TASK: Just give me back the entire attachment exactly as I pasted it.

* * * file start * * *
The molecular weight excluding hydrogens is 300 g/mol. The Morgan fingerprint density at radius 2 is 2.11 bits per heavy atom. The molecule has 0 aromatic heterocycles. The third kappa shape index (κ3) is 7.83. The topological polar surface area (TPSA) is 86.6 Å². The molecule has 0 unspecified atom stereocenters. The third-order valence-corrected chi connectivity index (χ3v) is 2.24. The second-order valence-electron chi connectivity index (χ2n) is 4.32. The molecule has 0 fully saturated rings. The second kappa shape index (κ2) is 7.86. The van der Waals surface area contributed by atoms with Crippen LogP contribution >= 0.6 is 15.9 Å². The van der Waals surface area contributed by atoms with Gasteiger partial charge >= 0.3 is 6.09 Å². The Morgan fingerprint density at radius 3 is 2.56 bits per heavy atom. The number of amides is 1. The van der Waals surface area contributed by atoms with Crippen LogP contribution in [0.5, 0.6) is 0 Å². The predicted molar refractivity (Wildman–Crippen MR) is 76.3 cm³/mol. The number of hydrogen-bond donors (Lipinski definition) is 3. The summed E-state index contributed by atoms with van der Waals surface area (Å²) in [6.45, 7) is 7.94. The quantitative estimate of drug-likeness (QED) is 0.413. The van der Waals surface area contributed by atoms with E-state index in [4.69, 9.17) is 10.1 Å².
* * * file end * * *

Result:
The molecular weight excluding hydrogens is 300 g/mol. The Morgan fingerprint density at radius 2 is 2.11 bits per heavy atom. The molecule has 0 aromatic heterocycles. The third kappa shape index (κ3) is 7.83. The topological polar surface area (TPSA) is 86.6 Å². The molecule has 0 unspecified atom stereocenters. The third-order valence-corrected chi connectivity index (χ3v) is 2.24. The second-order valence-electron chi connectivity index (χ2n) is 4.32. The molecule has 0 fully saturated rings. The second kappa shape index (κ2) is 7.86. The van der Waals surface area contributed by atoms with Crippen LogP contribution >= 0.6 is 15.9 Å². The van der Waals surface area contributed by atoms with Gasteiger partial charge >= 0.3 is 6.09 Å². The Morgan fingerprint density at radius 3 is 2.56 bits per heavy atom. The number of amides is 1. The van der Waals surface area contributed by atoms with Crippen LogP contribution in [0.5, 0.6) is 0 Å². The predicted molar refractivity (Wildman–Crippen MR) is 76.3 cm³/mol. The number of hydrogen-bond donors (Lipinski definition) is 3. The summed E-state index contributed by atoms with van der Waals surface area (Å²) in [6.45, 7) is 7.94. The quantitative estimate of drug-likeness (QED) is 0.413. The van der Waals surface area contributed by atoms with E-state index in [4.69, 9.17) is 10.1 Å².